New Faculty Spotlight: Nazry Bahrawi
Nazry Bahrawi (he/him/dia)
What is your Research Focus?
Critical race theory (CRT) is an important intellectual movement that has advanced the world’s understanding of race and social justice in leaps and bounds. While crucial, CRT emerges out of the specificity of the American social context and may not fully encapsulate how issues of ethnicities are expressed elsewhere. To address this gap, my research aims to articulate a mode of thinking about race relations from maritime Southeast Asia that is at once distinguishable and complementary to CRT, contributing to the wider academic discourse on decoloniality which aims to democratize knowledge production by incorporating the non-West.
To this end, I examine animal narratives in prose, folklore, film and visual art in maritime Southeast Asia to present an understudied intellectual tradition of racial formation that is indigenous to its peoples. Situated near the equator and surrounded by water bodies, the region’s tropical climate has guaranteed it a richness of biodiversity that is matched by a lush repertoire of animal stories. Oral folktales about the region’s tigers, or harimau, can be tracked across communities in Malaysia and Indonesia. It has breathed life into unauthored legends of tiger shapeshifters. Today, such tales continue to fuel the imagination of modern storytellers as they adapt and rewrite this trope in varying genres to suit the concerns of their prevailing times. This is just one example of a wild beast that the region has narratively redeployed for the page, stage and canvas. Taking a semiotics approach, my research hopes to unveil how the bestiary in the context of maritime Southeast Asia assumes a different guise from those in Europe because it embodies a knowledge system that is non-empirical and non-logical but still progressive in its own ways. There, creatures talk, trick, transmutate and above all, thwart typification. In short, I hope to articulate the deep parallels between interspecies and interracial thinking beyond what are familiar.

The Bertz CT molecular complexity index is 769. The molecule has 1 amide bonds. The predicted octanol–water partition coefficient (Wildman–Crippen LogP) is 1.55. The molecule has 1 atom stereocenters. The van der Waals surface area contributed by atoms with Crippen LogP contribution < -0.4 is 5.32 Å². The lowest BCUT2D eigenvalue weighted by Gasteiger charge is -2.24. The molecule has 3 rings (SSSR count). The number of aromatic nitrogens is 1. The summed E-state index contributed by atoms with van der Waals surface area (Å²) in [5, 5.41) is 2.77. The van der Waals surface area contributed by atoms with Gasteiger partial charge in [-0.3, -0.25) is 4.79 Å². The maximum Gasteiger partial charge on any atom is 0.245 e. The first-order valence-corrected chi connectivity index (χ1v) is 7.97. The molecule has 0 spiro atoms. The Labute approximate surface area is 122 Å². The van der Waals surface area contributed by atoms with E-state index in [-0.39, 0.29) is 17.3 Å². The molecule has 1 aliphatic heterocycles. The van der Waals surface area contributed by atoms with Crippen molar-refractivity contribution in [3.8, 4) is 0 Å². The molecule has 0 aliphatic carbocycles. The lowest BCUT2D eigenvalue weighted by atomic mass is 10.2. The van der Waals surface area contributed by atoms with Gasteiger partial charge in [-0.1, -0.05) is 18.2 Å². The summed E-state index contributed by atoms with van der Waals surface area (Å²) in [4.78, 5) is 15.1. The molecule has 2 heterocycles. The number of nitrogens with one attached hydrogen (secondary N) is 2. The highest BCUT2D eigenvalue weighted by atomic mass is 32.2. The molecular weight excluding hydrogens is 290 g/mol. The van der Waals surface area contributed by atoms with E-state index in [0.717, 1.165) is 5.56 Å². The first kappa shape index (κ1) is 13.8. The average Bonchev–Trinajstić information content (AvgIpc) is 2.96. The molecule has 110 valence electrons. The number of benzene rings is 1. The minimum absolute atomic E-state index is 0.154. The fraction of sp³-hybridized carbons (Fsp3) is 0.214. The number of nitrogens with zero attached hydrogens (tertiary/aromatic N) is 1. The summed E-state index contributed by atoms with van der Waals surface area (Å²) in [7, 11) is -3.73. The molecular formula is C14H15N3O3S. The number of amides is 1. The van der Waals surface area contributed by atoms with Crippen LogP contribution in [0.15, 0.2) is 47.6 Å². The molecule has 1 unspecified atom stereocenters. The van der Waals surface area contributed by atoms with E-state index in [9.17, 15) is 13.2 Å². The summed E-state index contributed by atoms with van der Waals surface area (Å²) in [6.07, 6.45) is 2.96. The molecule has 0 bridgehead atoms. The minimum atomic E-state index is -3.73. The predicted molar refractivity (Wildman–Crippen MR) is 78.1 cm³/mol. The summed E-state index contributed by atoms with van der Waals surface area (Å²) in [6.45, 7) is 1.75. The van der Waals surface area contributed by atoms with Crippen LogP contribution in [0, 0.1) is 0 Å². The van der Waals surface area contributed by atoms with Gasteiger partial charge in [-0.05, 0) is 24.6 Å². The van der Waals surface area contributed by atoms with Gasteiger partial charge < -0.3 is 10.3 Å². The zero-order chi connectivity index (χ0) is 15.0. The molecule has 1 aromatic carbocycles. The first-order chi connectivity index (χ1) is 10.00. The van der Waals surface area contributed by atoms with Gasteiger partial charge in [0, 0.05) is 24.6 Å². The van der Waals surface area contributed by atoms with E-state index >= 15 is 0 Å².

Painting’s name: Boschbrand (Forest Fire)
Painter: Raden Salleh
Credit: National Gallery of Singapore
What opportunities at the UW excite you?
I am drawn to the prospect of helping shape the new cultural studies program in Southeast Asia at my department, Asian Languages and Literature. This initiative builds on the amazing work of present and past academics associated with the Southeast Asian Center at the Jackson School of International Studies, which has recently shifted its focus to relate the study of Southeast Asia to its diasporas in America and elsewhere. This is an exciting development that connects area studies to ethnic and cultural studies, and I am excited to be in the thick of it all. That I have met some of the most supportive and generous colleagues and mentors in academia at UW is also a huge plus for me.